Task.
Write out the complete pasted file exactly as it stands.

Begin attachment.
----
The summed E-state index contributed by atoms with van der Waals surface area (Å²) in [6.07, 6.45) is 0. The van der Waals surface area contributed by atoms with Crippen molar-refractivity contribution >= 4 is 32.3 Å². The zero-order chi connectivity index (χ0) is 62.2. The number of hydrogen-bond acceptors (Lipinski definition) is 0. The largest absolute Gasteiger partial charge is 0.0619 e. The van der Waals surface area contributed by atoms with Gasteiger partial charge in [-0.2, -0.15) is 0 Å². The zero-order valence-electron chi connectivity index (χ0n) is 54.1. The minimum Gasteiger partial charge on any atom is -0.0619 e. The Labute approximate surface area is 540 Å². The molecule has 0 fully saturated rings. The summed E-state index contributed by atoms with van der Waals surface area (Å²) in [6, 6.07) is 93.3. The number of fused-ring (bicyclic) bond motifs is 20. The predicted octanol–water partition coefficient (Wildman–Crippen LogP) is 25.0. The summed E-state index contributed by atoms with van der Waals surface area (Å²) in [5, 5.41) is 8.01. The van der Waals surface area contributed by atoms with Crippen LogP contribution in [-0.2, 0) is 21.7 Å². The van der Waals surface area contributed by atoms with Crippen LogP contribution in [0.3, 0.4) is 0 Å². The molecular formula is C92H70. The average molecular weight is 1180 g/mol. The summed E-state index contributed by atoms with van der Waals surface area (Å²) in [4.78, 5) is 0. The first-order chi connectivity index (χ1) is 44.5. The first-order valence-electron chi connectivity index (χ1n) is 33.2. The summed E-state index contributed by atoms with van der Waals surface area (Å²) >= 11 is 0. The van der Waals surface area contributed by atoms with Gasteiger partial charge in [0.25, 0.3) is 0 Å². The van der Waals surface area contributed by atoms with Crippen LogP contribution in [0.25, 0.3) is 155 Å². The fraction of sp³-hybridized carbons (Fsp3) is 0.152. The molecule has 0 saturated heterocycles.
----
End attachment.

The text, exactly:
The summed E-state index contributed by atoms with van der Waals surface area (Å²) in [6.07, 6.45) is 0. The van der Waals surface area contributed by atoms with Crippen molar-refractivity contribution >= 4 is 32.3 Å². The zero-order chi connectivity index (χ0) is 62.2. The number of hydrogen-bond acceptors (Lipinski definition) is 0. The largest absolute Gasteiger partial charge is 0.0619 e. The van der Waals surface area contributed by atoms with Gasteiger partial charge in [-0.2, -0.15) is 0 Å². The zero-order valence-electron chi connectivity index (χ0n) is 54.1. The minimum Gasteiger partial charge on any atom is -0.0619 e. The Labute approximate surface area is 540 Å². The molecule has 0 fully saturated rings. The summed E-state index contributed by atoms with van der Waals surface area (Å²) in [6, 6.07) is 93.3. The number of fused-ring (bicyclic) bond motifs is 20. The predicted octanol–water partition coefficient (Wildman–Crippen LogP) is 25.0. The summed E-state index contributed by atoms with van der Waals surface area (Å²) in [5, 5.41) is 8.01. The van der Waals surface area contributed by atoms with Crippen LogP contribution in [-0.2, 0) is 21.7 Å². The van der Waals surface area contributed by atoms with Crippen LogP contribution in [0.3, 0.4) is 0 Å². The molecular formula is C92H70. The average molecular weight is 1180 g/mol. The summed E-state index contributed by atoms with van der Waals surface area (Å²) in [4.78, 5) is 0. The first-order chi connectivity index (χ1) is 44.5. The first-order valence-electron chi connectivity index (χ1n) is 33.2. The summed E-state index contributed by atoms with van der Waals surface area (Å²) >= 11 is 0. The van der Waals surface area contributed by atoms with Gasteiger partial charge in [0.25, 0.3) is 0 Å². The van der Waals surface area contributed by atoms with Crippen LogP contribution in [0.25, 0.3) is 155 Å². The fraction of sp³-hybridized carbons (Fsp3) is 0.152. The molecule has 0 saturated heterocycles.